Skip to main content

REVIEW: Confessions of an Old Boy by Kam Raslan

Kam Raslan's right. In the preface for his new book, Confessions of an Old Boy: The Dato' Hamid Adventures he writes that we've known Dato' Hamid all our lives. Seeing as my own dad is an old boy of MCKK, the people I get to meet when he drags me to an Old Boy function and the people he tells me of, reflect the characters found in Kam's book. It really does feel like I've known Dato' Hamid all my life.

Dato' Hamid is a civil servant of the Tunku Abdul Rahman generation. He is the sort of person you rarely see nowadays, a fine example of the anachronistic Malay. This generation, groomed in the ways of the colonial British would be out of place not just in 21st century Malaysia, but in Britain too. And yet, Dato' Hamid, in all his snobbishness and patronising ways, is essentially a Malaysian. Without people like him, our country would probably never exist at all. At least not like we know it now.

I'm glad that Kam Raslan decided to capture this "Malaysian-ness" in the character of Dato' Hamid, because it is through his eyes that we are able to see Malaya as it was, Malaysia as it is and a Malaysia as it could be. Through his eyes, we see a bold satire of many Malaysian elements - royalty, civil service, idleness, corruption, idealism.

The novel itself is actually a collection of short stories and these stories cycle from short anecdotes to a murder mystery (very Agatha Christie) to a dialogue between old friends about what it means to be Malaysian. All of them are different in style from each other, but all of them are equally worth reading. I personally loved the one set in Switzerland where we learn how ruttish Dato' Hamid can be.

If there ever was a book that deserved to be called The Great Malaysian Novel, I think Kam Raslan's book deserves to at least be in the running. Confessions of an Old Boy is not only Malaysian, it is also a very great read. If you haven't picked it up already, you should.

I would like to thank the wonderful Chet for giving me a copy to read. Me and L both enjoyed it very much!


  1. Thanks for the review. And the description! Coming on a day like today, I very much needed the boost so I'll let you leave it in.

  2. very nice review, ted. your dad, my hubby ... clasmates ... yes, we know our old boys very well

  3. Chet: Glad you liked it, Chet!

    Sharon: Don't forget my uncle... he's the worst of the lot! :D

  4. oh yes, he'd fit right in.

    met up with him a couple of weeks ago ... and he came out with a line that could have kick-started a burgess novel. i will tell you when i see you. we must encourage him to write his memoirs ...

  5. Writing his memoirs? A nigh impossible task! Last Raya he told me he's been wanting to write a novel for years now... but I know somehow he'll never get to it. You'll need a Kam Raslan-type person sitting down in front of him and taking notes...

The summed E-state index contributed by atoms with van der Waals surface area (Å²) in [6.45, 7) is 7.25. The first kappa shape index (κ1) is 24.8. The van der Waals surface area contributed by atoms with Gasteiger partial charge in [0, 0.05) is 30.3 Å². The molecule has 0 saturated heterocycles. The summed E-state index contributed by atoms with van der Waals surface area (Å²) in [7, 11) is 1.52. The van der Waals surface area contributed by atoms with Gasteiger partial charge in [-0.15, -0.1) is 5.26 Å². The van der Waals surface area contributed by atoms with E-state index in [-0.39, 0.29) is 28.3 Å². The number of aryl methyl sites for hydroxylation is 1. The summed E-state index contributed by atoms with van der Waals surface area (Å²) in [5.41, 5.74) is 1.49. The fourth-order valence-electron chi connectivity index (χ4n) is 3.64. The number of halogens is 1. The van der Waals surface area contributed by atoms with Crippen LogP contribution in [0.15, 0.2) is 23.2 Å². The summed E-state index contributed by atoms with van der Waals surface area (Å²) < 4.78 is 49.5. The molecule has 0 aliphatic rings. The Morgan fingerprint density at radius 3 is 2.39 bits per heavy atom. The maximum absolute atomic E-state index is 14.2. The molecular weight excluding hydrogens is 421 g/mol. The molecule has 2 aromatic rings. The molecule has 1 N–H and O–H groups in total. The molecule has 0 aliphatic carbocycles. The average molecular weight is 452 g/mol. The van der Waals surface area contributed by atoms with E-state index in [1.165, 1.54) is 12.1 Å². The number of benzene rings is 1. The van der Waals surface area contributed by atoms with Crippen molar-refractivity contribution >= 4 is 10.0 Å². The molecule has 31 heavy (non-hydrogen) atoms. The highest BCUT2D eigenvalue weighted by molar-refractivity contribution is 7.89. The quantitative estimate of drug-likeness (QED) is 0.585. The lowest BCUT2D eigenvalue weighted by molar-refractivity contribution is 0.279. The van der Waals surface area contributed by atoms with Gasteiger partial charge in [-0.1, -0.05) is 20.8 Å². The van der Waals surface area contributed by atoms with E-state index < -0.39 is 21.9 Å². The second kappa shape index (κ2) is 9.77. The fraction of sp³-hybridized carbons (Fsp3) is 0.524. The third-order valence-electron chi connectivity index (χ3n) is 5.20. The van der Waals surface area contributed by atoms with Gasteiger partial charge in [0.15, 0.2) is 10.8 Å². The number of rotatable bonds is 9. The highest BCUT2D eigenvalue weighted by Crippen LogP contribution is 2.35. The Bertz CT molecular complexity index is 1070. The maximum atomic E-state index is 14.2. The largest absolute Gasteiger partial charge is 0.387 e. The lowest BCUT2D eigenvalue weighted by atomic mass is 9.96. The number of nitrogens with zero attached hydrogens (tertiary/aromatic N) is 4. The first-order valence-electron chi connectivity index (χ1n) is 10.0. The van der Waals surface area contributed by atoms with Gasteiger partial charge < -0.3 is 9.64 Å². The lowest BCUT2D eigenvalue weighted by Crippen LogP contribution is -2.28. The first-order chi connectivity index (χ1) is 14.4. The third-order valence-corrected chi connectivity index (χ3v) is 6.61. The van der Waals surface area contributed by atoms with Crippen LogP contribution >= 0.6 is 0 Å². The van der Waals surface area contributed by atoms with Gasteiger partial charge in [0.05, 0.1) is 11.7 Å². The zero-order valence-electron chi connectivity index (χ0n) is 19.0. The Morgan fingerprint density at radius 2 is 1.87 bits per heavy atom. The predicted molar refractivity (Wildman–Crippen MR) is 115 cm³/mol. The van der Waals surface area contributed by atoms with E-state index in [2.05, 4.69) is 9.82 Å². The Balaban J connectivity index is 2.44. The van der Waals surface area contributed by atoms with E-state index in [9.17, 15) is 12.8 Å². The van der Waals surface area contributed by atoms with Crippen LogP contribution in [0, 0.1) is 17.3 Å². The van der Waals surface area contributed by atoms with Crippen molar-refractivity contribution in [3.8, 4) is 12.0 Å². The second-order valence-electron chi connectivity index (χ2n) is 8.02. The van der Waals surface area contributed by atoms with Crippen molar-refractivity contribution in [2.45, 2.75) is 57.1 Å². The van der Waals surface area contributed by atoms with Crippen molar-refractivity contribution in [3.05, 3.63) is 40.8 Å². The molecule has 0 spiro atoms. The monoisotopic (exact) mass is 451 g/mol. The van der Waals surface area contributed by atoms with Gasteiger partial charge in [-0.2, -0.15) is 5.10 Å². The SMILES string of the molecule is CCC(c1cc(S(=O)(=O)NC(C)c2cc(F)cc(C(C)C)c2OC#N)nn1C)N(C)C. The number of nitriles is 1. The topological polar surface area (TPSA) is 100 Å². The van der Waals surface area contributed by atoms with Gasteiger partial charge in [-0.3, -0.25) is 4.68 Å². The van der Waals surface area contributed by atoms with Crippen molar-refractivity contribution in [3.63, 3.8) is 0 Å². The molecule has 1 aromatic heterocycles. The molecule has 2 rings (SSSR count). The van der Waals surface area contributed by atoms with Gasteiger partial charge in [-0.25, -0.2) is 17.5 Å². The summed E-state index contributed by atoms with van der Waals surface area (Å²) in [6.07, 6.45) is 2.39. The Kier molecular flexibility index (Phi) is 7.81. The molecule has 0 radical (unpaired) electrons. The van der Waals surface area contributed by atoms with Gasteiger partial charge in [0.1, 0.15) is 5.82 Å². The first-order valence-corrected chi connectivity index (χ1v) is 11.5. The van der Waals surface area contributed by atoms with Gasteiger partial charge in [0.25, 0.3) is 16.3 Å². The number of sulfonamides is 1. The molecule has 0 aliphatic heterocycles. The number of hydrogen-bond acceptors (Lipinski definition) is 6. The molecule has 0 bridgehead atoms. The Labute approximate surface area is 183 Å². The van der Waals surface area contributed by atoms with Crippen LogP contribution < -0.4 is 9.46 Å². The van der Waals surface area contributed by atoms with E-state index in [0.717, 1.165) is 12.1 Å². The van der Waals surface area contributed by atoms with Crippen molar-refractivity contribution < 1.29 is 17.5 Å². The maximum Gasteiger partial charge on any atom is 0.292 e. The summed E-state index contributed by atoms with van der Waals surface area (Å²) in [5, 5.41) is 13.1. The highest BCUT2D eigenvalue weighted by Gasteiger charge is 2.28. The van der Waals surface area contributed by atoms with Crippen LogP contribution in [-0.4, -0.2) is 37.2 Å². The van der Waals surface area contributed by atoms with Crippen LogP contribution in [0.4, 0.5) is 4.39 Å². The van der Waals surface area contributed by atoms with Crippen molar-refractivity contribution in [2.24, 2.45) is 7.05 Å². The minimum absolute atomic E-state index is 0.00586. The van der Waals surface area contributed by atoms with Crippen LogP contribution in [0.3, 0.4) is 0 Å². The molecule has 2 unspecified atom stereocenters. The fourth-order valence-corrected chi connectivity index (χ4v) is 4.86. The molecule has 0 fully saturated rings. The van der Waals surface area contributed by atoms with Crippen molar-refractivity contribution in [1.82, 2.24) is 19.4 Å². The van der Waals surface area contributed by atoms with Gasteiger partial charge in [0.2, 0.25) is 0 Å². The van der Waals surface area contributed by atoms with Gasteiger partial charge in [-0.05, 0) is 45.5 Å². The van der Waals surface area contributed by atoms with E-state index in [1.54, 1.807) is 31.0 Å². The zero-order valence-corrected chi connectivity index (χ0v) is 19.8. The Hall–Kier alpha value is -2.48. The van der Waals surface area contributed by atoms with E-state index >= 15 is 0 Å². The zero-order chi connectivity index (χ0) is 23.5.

Post a Comment

Popular posts from this blog

HOWTO: Get Rid of Silverfish

The bane of every book collecting person: the Silverfish. DUN DUN DUNNNNN!!! How to get rid of them? If one book has been infected, place it inside an air-tight plastic bag along with some silica gel desiccant. The silica gel is important to get rid of moisture, because you will now place the sealed plastic bag with the book in it inside the freezer. Leave it in there for a couple of days so that those bugs catch their death of cold. If you're feeling particularly paranoid, (like I usually am) feel free to leave the plastic bag in there for a week. If they're not dead, then you might likely have an infestation of zombie silverfish , which is out of the scope of this blogpost. But what if a whole colony of silverfish decided to invade your whole bookcase? Then you have to make sure you're ready for war. Place a generous amount of silica gel (or if you can find it, diatomaceous earth) behind your books at the back of the shelves so that moisture levels remain low.

Hitting 1000.

Last night Sharon quoted Raman of having said to writers when they bring him their manuscripts for publishing, "How many books have you read? Have you read a thousand books? If not, get out and go read a thousand books, then come back with your manuscript." His point being, you've got to have read a lot if you want to be a writer. And I thought to myself, a thousand books isn't so bad. I've probably read more. Er...Wrong. After some quick calculations, we determined that if a person read a book per week, it would take around 20 years to reach a thousand. I'm a slow reader. I'm only 25. There's no way I've read 1000 books my whole life! When I got home I counted the books in my house. I estimate I own around 300 books, probably another 300 left at my parents's house. That's only around 600 books that I own... and a lot less that I've read! So with that number in mind, I have resolved to start keeping track of my book reading. I ne

Send me to Clarion West! - My crowdfunding effort.

I just launched my crowdfunding page to help fund my Clarion West trip on GoGetFunding and I am nervous as heck. Anyway here's a link . Any help or support much appreciated even if it's just to share the link around. Thank you so much!